It was nice to be able to quietly guide students in painting their murals and creating their collages while listening to Aretha Franklin, the beautiful prayer given by a man I have never heard of but who used such lovely words to dedicate the event, and of course the swearing in of and passing of the power mantle to the most recognizable face and position in American government (please note I did not say the most powerful face in government, I do know better than that). We are truly a blessed people.
This experience reminded me a little bit of watching my eight year old brother's baptism. You see the same thing they are watching, but you know that it is so much bigger than they will be able to understand at this moment of their lives. These children are the sons and daughters of doctors, artists, engineers, architects who (for the most part) are the sons and daughters of pioneers who have lived in the West since the West was won. They are wealthy and white and will probably never fully appreciate the importance of having an African-American president as would, say, a class of children in New York or Kentucky. Or nearly any place other than Utah. And this is a total soapbox but I really do miss the multiculturality of back home, and that is a large reason why I do not plan on raising my children in Utah (no offense to my many friends who love and adore this state, and I do too, but just for the purposes of getting an inexpensive & high quality university education).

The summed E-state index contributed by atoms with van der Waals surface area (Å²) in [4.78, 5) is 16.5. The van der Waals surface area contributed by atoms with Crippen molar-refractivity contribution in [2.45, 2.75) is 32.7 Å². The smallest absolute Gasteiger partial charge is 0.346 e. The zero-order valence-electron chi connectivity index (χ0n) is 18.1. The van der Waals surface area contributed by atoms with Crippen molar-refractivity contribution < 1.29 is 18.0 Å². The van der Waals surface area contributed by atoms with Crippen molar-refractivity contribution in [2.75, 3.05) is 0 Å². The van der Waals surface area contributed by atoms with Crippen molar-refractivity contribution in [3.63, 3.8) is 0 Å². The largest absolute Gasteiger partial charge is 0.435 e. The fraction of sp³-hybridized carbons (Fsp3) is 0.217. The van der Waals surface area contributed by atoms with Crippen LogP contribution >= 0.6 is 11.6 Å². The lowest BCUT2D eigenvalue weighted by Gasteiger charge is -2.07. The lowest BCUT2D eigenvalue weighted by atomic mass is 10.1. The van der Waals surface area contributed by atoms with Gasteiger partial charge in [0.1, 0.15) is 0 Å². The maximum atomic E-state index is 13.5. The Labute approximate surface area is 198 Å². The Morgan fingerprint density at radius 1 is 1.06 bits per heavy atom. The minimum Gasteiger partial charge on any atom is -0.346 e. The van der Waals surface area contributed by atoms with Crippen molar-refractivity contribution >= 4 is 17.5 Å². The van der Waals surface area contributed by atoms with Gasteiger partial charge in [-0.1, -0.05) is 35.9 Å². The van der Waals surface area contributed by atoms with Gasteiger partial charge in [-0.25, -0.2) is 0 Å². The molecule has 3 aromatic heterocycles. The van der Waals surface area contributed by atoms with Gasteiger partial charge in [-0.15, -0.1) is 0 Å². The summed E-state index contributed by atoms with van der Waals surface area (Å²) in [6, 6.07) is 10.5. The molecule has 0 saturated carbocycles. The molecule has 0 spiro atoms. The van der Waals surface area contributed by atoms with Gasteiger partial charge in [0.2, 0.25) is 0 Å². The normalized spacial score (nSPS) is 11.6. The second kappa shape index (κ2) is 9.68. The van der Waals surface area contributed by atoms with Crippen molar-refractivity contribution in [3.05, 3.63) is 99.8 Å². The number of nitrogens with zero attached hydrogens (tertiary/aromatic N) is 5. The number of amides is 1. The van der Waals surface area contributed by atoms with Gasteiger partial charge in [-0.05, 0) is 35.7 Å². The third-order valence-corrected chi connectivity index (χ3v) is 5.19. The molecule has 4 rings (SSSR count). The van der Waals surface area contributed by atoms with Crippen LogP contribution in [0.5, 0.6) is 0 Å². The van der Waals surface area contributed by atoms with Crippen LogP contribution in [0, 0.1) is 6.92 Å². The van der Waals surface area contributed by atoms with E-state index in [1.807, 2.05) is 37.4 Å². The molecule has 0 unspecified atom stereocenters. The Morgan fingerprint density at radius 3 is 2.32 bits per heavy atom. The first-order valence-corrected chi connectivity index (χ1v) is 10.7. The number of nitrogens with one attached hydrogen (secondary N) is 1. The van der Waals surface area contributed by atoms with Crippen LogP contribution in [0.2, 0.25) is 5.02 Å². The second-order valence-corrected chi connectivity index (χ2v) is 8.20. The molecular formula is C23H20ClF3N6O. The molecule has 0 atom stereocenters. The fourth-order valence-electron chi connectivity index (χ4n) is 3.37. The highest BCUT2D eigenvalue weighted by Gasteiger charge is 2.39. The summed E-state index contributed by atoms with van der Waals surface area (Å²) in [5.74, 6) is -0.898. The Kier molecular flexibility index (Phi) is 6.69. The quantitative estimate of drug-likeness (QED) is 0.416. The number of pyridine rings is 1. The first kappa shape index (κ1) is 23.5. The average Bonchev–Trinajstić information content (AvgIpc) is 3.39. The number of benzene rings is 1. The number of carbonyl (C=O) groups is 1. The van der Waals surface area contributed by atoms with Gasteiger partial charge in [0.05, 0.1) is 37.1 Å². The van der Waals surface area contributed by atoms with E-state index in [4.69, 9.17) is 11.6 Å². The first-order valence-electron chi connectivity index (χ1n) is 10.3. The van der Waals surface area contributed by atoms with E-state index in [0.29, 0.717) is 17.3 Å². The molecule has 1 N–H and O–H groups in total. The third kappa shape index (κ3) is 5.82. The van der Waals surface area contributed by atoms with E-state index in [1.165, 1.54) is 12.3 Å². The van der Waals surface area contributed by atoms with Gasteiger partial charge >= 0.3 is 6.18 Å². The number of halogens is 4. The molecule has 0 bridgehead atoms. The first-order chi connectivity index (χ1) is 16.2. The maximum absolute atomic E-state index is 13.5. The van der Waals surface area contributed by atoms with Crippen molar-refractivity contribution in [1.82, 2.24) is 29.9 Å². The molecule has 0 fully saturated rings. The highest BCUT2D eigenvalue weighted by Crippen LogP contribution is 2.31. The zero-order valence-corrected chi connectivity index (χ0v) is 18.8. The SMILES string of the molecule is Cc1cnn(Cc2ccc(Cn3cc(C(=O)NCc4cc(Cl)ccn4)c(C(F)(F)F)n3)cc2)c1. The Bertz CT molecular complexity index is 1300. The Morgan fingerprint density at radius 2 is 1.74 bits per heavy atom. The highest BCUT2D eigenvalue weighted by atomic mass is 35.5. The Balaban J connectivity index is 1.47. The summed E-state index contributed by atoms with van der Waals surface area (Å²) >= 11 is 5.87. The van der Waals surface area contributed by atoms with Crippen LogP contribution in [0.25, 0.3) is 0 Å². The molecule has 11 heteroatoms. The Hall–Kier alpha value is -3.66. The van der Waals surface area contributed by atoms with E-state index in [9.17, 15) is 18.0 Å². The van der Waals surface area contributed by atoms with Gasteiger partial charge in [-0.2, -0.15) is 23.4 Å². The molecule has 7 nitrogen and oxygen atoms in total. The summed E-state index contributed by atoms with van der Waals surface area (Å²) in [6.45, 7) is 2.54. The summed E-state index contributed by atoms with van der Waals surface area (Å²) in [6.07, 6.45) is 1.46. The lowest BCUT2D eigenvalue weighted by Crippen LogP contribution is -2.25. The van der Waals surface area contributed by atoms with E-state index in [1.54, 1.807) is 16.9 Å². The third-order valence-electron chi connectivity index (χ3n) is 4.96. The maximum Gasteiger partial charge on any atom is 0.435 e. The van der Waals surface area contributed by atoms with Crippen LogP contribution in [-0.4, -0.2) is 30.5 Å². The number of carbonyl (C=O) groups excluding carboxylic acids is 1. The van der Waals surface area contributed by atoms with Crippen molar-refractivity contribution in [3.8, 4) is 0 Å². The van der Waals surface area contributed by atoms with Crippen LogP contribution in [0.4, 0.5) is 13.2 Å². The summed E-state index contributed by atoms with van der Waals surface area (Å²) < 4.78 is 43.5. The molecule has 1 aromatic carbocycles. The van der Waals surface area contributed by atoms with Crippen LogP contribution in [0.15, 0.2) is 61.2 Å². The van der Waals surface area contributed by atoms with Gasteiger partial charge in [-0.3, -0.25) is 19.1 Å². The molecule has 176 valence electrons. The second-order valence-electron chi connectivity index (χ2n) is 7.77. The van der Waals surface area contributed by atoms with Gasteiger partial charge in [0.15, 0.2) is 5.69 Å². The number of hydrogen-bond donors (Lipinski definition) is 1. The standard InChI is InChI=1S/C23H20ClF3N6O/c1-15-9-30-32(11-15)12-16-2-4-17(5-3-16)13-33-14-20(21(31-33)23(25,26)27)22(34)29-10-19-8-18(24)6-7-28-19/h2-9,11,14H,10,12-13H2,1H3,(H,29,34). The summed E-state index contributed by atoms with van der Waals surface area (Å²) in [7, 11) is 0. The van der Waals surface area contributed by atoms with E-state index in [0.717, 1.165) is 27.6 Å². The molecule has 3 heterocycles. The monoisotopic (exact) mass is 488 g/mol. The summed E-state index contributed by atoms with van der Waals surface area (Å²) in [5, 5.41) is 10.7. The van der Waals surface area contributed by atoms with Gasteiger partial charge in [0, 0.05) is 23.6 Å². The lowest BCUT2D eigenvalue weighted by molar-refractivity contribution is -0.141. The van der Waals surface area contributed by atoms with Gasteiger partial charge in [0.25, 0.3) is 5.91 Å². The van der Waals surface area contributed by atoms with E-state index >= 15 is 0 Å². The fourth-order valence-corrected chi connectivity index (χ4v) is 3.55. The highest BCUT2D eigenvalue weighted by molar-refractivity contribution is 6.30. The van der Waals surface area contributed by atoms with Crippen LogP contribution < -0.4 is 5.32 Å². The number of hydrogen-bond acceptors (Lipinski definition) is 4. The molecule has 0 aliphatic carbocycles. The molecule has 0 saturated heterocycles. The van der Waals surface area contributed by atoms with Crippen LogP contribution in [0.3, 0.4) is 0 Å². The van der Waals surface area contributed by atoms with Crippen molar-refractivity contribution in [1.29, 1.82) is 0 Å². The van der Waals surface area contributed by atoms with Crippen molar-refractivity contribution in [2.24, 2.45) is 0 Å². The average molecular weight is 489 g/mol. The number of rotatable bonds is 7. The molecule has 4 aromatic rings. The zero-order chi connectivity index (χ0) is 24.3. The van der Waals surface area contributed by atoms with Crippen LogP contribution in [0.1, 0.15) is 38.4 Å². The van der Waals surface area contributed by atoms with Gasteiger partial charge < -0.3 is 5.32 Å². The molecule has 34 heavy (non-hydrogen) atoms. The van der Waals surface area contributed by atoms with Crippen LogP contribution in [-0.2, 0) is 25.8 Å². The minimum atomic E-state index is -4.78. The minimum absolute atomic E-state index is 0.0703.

I was listening to NPR on the way home, a poet was reading one of her poems about growing up as a mixed-race child. She compared that experience to hearing Obama mention possibly getting his daughters a "mutt" because that was essentially what he was. I paused, thinking, wow. I'm a mutt, too! I have never thought of it that way, but there are so many in America that are a mixture of races, and that is part of what makes our county so great. Wow. God Bless America.